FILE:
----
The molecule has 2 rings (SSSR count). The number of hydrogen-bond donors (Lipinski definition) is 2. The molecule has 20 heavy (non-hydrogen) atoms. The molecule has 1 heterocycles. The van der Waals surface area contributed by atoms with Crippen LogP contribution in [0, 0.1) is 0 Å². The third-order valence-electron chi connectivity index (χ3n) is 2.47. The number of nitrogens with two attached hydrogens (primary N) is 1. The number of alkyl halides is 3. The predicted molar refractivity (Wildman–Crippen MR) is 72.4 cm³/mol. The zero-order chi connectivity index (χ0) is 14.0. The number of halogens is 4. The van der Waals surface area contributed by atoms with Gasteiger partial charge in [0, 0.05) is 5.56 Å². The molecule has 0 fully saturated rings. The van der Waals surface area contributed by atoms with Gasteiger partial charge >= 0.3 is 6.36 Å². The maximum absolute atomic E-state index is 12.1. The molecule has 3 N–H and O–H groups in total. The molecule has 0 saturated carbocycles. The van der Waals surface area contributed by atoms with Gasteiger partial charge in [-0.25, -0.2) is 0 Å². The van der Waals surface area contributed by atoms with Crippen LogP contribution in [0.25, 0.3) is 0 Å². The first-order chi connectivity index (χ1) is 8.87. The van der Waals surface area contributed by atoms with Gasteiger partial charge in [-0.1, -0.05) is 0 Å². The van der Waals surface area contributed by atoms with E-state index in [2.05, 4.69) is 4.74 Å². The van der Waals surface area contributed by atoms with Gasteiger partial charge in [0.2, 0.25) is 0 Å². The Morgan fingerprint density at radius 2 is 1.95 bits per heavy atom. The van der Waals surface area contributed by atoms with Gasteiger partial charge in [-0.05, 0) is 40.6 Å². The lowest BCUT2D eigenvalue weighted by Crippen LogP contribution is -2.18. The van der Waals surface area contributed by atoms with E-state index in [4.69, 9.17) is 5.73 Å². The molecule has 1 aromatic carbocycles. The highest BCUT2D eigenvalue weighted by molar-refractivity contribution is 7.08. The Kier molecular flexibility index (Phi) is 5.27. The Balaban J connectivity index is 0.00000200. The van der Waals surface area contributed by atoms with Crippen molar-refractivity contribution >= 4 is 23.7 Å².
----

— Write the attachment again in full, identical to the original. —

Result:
The molecule has 2 rings (SSSR count). The number of hydrogen-bond donors (Lipinski definition) is 2. The molecule has 20 heavy (non-hydrogen) atoms. The molecule has 1 heterocycles. The van der Waals surface area contributed by atoms with Crippen LogP contribution in [0, 0.1) is 0 Å². The third-order valence-electron chi connectivity index (χ3n) is 2.47. The number of nitrogens with two attached hydrogens (primary N) is 1. The number of alkyl halides is 3. The predicted molar refractivity (Wildman–Crippen MR) is 72.4 cm³/mol. The zero-order chi connectivity index (χ0) is 14.0. The number of halogens is 4. The van der Waals surface area contributed by atoms with Gasteiger partial charge in [0, 0.05) is 5.56 Å². The molecule has 0 fully saturated rings. The van der Waals surface area contributed by atoms with Gasteiger partial charge >= 0.3 is 6.36 Å². The maximum absolute atomic E-state index is 12.1. The molecule has 3 N–H and O–H groups in total. The molecule has 0 saturated carbocycles. The van der Waals surface area contributed by atoms with Gasteiger partial charge in [-0.25, -0.2) is 0 Å². The van der Waals surface area contributed by atoms with Crippen LogP contribution in [0.25, 0.3) is 0 Å². The first-order chi connectivity index (χ1) is 8.87. The van der Waals surface area contributed by atoms with Gasteiger partial charge in [-0.1, -0.05) is 0 Å². The van der Waals surface area contributed by atoms with E-state index in [2.05, 4.69) is 4.74 Å². The van der Waals surface area contributed by atoms with Gasteiger partial charge in [0.2, 0.25) is 0 Å². The Morgan fingerprint density at radius 2 is 1.95 bits per heavy atom. The van der Waals surface area contributed by atoms with Gasteiger partial charge in [-0.05, 0) is 40.6 Å². The lowest BCUT2D eigenvalue weighted by Crippen LogP contribution is -2.18. The van der Waals surface area contributed by atoms with E-state index in [4.69, 9.17) is 5.73 Å². The molecule has 1 aromatic carbocycles. The highest BCUT2D eigenvalue weighted by molar-refractivity contribution is 7.08. The Kier molecular flexibility index (Phi) is 5.27. The Balaban J connectivity index is 0.00000200. The van der Waals surface area contributed by atoms with Crippen molar-refractivity contribution >= 4 is 23.7 Å².